Sophos claims its threat intelligence shows cyberattackers are exploiting Apache Log4Shell vulnerability to exploit unpatched systems
Following the reporting of the Apache Log4Shell vulnerability, Sophos has provided new threat intelligence on how cyberattackers are already exploiting or attempting to exploit unpatched systems.
The threat intelligence as detailed in the SophosLabs Uncut report, Log4Shell Hell: Anatomy of an Exploit Outbreak, shows that Sophos is seeing a rapid uptick in attacks exploiting or attempting to exploit this vulnerability, with hundreds of thousands of attempts detected so far.
The report also indicated that Cryptomining botnets are among the earliest “attack” adopters; botnets focus on Linux server platforms, which are particularly exposed to this vulnerability.
Sophos has also seen attempts to extract information from services, including Amazon Web Services keys and other private data.
The company said it observed that attempts to exploit network services start by probing for different types.
Around 90 percent of the probes Sophos detected were focused on the Lightweight Directory Access Protocol (LDAP.) A smaller number of probes targeted Java’s Remote Interface (RMI,) but Sophos researchers noted that there seem to be a larger variety of unique RMI-related attempts
Sophos said it expects adversaries to intensify and diversify their attack methods and motivations in the coming days and weeks, including the possibility of leveraging for ransomware.
According to Sean Gallagher, senior threat researcher at Sophos, in the SophosLabs Uncut report issued on Dec. 9, Sophos has detected hundreds of thousands of attempts to remotely execute code using the Log4Shell vulnerability.
“Initially, these were Proof-of-Concept (PoC) exploit tests by security researchers and potential attackers, among others, as well as many online scans for the vulnerability. This was quickly followed by attempts to install coin miners, including the Kinsing miner botnet. The most recent intelligence suggest attackers are trying to exploit the vulnerability to expose the keys used by Amazon Web Service accounts. There are also signs of attackers trying to exploit the vulnerability to install remote access tools in victim networks, possibly Cobalt Strike, a key tool in many ransomware attacks.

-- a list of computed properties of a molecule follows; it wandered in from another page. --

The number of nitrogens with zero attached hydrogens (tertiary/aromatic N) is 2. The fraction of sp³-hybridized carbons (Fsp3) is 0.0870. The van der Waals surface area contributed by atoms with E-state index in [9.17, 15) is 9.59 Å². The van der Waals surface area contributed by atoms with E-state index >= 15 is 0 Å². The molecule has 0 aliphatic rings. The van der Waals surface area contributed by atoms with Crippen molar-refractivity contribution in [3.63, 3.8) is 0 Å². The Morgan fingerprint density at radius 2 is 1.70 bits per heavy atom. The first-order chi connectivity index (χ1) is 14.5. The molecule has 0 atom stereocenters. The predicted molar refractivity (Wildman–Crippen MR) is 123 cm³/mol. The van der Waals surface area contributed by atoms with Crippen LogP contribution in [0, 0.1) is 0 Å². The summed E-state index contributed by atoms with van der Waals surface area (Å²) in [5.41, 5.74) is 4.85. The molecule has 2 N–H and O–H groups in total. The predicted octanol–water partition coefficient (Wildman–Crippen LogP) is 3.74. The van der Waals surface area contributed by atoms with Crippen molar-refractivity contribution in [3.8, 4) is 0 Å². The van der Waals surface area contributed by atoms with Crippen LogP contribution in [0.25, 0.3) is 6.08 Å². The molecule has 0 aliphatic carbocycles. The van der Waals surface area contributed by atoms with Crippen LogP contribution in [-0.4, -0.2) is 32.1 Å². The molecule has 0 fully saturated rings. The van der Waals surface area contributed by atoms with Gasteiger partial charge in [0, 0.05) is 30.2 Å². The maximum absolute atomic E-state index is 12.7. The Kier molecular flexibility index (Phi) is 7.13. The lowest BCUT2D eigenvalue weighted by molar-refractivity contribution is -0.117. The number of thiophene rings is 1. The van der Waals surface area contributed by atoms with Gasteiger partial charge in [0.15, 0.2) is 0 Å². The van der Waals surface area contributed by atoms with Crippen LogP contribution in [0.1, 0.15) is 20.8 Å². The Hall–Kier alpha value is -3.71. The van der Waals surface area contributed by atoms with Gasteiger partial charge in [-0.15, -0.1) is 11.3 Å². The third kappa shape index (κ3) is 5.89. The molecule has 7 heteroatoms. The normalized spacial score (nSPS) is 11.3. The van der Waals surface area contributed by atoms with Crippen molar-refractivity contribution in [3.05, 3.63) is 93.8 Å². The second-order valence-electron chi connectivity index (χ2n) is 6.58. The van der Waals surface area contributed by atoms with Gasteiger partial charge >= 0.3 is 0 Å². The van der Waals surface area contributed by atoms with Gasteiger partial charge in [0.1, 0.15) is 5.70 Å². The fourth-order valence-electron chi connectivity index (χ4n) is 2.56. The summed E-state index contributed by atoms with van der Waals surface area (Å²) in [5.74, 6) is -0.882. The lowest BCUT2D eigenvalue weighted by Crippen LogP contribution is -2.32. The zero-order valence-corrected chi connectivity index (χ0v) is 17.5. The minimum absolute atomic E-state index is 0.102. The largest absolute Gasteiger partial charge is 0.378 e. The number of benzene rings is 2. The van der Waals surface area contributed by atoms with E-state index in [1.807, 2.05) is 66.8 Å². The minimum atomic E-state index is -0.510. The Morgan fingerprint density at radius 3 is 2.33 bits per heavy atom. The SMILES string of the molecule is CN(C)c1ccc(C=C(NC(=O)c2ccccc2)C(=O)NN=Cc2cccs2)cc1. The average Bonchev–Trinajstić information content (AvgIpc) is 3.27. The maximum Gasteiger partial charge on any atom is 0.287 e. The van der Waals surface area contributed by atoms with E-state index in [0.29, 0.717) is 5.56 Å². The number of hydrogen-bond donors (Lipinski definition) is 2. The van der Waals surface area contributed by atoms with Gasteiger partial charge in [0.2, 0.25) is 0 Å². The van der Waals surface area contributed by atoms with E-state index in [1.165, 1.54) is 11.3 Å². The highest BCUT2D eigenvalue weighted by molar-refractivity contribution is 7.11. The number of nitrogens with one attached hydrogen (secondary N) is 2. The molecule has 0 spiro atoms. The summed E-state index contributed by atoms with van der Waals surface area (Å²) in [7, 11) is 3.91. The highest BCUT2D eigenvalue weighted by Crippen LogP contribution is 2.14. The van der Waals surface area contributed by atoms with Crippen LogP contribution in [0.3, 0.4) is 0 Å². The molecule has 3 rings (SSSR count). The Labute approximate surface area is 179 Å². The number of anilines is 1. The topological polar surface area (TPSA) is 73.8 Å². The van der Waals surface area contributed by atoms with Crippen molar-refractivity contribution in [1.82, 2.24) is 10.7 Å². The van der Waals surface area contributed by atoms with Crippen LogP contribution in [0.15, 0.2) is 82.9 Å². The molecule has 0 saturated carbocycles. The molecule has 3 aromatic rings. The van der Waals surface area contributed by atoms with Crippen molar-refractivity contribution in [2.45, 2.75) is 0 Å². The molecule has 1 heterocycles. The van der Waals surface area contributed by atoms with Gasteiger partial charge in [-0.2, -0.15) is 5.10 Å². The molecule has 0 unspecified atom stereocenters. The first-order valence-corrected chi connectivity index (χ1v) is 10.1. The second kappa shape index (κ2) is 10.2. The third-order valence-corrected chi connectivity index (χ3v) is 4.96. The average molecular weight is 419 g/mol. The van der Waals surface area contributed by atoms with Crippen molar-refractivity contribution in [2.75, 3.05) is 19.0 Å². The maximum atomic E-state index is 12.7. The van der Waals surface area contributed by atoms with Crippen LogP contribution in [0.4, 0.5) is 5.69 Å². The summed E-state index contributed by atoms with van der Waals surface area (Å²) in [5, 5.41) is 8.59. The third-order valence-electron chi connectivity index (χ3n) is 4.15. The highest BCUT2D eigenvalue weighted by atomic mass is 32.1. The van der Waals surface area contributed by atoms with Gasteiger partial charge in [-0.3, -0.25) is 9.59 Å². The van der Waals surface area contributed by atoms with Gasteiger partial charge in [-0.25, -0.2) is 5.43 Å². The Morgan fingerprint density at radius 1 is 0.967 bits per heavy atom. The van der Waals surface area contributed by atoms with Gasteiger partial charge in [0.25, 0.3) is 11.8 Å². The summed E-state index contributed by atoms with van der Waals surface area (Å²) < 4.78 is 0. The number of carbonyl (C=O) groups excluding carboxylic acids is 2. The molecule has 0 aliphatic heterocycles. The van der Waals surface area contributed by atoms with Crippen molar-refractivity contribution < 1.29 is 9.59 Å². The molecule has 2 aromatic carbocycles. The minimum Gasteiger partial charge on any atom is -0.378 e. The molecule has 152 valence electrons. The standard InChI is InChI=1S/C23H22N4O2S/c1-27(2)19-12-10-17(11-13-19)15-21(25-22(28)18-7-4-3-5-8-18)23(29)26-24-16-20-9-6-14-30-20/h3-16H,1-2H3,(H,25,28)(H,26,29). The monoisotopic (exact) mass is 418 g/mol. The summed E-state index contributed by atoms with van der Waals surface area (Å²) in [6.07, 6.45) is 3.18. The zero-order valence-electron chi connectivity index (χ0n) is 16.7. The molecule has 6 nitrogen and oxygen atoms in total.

“The Log4Shell vulnerability presents a different kind of challenge for defenders. Many software vulnerabilities are limited to a specific product or platform, such as the ProxyLogon and ProxyShell vulnerabilities in Microsoft Exchange. Once defenders know what software is vulnerable, they can check for and patch it. However, Log4Shell is a library that is used by many products. It can therefore be present in the darkest corners of an organization’s infrastructure, for example any software developed in-house. Finding all systems that are vulnerable because of Log4Shell should be a priority for IT security.
“Sophos expects the speed with which attackers are harnessing and using the vulnerability will only intensify and diversify over the coming days and weeks. Once an attacker has secured access to a network, then any infection can follow. Therefore, alongside the software update already released by Apache in Log4j 2.15.0, IT security teams need to do a thorough review of activity on the network to spot and remove any traces of intruders, even if it just looks like nuisance commodity malware”, Gallagher added,
New and additional information on how Log4Shell works is also available in the Sophos Naked Security article, Log4Shell Explained – How it Works, Why You Need to Know, and How to Fix It, by Paul Ducklin.
According to Paul Ducklin, principal research scientist at Sophos:
“Technologies including IPS, WAF and intelligent network filtering are all helping to bring this global vulnerability under control. But the staggering number of different ways that the Log4Shell ‘trigger text’ can be encoded, the huge number of different places in your network traffic that these strings can appear, and the wide variety of servers and services that could be affected are collectively conspiring against all of us. The very best response is perfectly clear: patch or mitigate your own systems right now. Our article provides practical advice that explains how the vulnerability works, why it works, what it can do, and how to fix it.”